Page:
Nondelegation and the Hudson Bay Company

I was rereading Justice Jackson’s The Struggle for Judicial Supremacy the other day.  My most prized possession is a first edition of the book autographed by the man himself, which I bought years ago at a DC bookshop for $9.  (An “Antiques Roadshow” moment, if you will.)

Anyway, in his discussion of the Supreme Court’s non-delegation cases (e.g., Schechter Poultry), Jackson makes a point that I hadn’t thought of before.  He explained that the Framers were quite familiar with the concept of a legislature giving a blank check to a private firm to carry out policy, because Parliament did that with respect to the Hudson Bay Company and the East India Company. These monopolies were granted the exclusive right to carry on trade, regulation, etc with respect to entire regions without any oversight short of outright repeal or (the British form of) impeachment.  Thus, Jackson’s argument goes, the Framers must have contemplated the Congress could make the same sweeping delegation to an administrative agency.  (Granted, you could distinguish delegations to a private firm from those an executive agency, but I suppose that depends on the role that the Crown played in the great British monopolies).

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6 Responses

  1. David O. Stewart says:

    I’m not sure the linkage to the Framers, or whether Jackson contended only that they “must have” understood such linkage. But an example in the 1780s was Virginia’s delegation to private companies of the responsibility to improve navigation of the Potomac and James Rivers; Maryland joined in the Potomac venture, which G. Washington led (Madison helped with the legislation). Private firms thus had unfettered power to build canals and locks, divert the rivers’ courses, and remove obstructions — all federal powers over navigable waterways under the Constitution.

  2. Jim Maloney says:

    I haven’t yet read Jackson’s book (I hereby offer you $18 for your copy — a “double-your-money opportunity,” if you will), but it seems to me the argument could cut exactly the other way given the Framers familiarity with carte-blanche delegation. That is, it need not follow that “the Framers must have contemplated the Congress could make the same sweeping delegation to an administrative agency.” Disgusted as they were by the many abuses of Parliament (or, if you read the Declaration literally, of King George), they may very well have wanted to design a system in which delegation of powers was not feasible. What would such a system look like? Well, for one thing, it would include separation-of-powers principles, and a “headless fourth branch” would pretty much be anathema. Call me a realist, but I firmly believe we have administrative agencies for pragmatic reasons alone, and not because the Framers ever contemplated such a thing.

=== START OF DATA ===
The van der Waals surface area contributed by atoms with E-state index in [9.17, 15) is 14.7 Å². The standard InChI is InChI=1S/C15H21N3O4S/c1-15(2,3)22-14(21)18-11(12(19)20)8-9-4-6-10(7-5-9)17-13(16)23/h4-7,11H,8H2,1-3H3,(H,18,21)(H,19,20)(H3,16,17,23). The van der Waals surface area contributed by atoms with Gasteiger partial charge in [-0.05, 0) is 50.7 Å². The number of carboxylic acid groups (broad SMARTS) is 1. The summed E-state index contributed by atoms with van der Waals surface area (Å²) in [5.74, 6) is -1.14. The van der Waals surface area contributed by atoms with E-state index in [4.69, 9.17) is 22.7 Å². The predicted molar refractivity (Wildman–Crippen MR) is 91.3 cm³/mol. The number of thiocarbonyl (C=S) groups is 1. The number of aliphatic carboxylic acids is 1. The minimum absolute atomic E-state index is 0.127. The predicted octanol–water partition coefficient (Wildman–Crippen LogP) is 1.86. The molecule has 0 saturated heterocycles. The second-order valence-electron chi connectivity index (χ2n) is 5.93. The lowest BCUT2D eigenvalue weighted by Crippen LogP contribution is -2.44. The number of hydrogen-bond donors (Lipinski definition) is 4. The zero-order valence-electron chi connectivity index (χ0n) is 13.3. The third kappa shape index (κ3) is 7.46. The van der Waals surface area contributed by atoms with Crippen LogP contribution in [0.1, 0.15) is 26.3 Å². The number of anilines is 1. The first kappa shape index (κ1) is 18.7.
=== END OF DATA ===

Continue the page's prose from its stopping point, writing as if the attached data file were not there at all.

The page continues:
3. Edward Still says: has the volume listed at prices starting at $80.22/

  4. Daniel says:

    That’s a sweet pickup. You never know what you’ll find in D.C. bookstores (Second Story, etc.). I bought Caspar Weinberger’s copy of Willard King’s biography of David Davis a couple summers ago.

  5. Joe says:

    Alan Dershowitz has a book out about a letter by Jefferson & part of it involved the charms of AD finding it in an antiquarian bookstore in NYC. Charming stuff.

    Amazon also has some good used copies — it had one of this book, e.g., if not signed, for a reasonable price a few years back. Bought a few books by William Douglas cheap there too.

  6. TS says:

    What do you make then of the excepting provision of the Appointments Clause? It seems to be the sole instance in the U.S. Constitution where congressional delegation of power is explicitly contemplated and it is very cabined (delegation of a limited power, appointment of inferior officers, to a limited set of potential recipients, the President alone, the Heads of executive Departments, or the Courts of Law). That would seem to give rise to the implication that delegation was contemplated and authorized only under a (very) limited circumstance.